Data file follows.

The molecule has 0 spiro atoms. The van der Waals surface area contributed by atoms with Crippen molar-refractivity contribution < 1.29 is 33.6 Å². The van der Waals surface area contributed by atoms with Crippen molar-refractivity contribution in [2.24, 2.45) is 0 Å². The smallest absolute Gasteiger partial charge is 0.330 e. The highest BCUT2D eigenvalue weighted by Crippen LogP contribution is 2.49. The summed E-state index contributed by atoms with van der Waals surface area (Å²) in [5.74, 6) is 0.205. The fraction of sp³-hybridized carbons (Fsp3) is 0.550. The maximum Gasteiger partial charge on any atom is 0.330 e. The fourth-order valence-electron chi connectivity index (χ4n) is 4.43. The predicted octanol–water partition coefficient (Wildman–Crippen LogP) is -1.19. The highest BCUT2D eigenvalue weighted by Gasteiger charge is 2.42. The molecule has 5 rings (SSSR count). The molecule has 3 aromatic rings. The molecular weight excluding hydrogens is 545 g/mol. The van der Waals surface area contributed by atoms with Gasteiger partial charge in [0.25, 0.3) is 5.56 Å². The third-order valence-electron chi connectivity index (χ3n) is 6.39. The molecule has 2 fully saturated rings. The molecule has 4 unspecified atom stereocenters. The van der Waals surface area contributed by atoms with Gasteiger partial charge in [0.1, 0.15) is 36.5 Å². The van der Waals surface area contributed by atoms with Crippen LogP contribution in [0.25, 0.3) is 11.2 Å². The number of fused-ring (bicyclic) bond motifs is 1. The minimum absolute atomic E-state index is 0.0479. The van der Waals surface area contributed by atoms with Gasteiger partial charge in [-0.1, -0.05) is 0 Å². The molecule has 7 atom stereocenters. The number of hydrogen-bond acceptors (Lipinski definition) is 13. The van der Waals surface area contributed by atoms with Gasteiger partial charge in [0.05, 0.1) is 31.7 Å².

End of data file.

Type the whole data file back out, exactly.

The molecule has 0 spiro atoms. The van der Waals surface area contributed by atoms with Crippen molar-refractivity contribution < 1.29 is 33.6 Å². The van der Waals surface area contributed by atoms with Crippen molar-refractivity contribution in [2.24, 2.45) is 0 Å². The smallest absolute Gasteiger partial charge is 0.330 e. The highest BCUT2D eigenvalue weighted by Crippen LogP contribution is 2.49. The summed E-state index contributed by atoms with van der Waals surface area (Å²) in [5.74, 6) is 0.205. The fraction of sp³-hybridized carbons (Fsp3) is 0.550. The maximum Gasteiger partial charge on any atom is 0.330 e. The fourth-order valence-electron chi connectivity index (χ4n) is 4.43. The predicted octanol–water partition coefficient (Wildman–Crippen LogP) is -1.19. The highest BCUT2D eigenvalue weighted by Gasteiger charge is 2.42. The molecule has 5 rings (SSSR count). The molecule has 3 aromatic rings. The molecular weight excluding hydrogens is 545 g/mol. The van der Waals surface area contributed by atoms with Gasteiger partial charge in [0.25, 0.3) is 5.56 Å². The third-order valence-electron chi connectivity index (χ3n) is 6.39. The molecule has 2 fully saturated rings. The molecule has 4 unspecified atom stereocenters. The van der Waals surface area contributed by atoms with Gasteiger partial charge in [0.1, 0.15) is 36.5 Å². The van der Waals surface area contributed by atoms with Crippen LogP contribution in [0.25, 0.3) is 11.2 Å². The number of fused-ring (bicyclic) bond motifs is 1. The minimum absolute atomic E-state index is 0.0479. The van der Waals surface area contributed by atoms with Gasteiger partial charge in [-0.1, -0.05) is 0 Å². The molecule has 7 atom stereocenters. The number of hydrogen-bond acceptors (Lipinski definition) is 13. The van der Waals surface area contributed by atoms with Gasteiger partial charge in [0.05, 0.1) is 31.7 Å².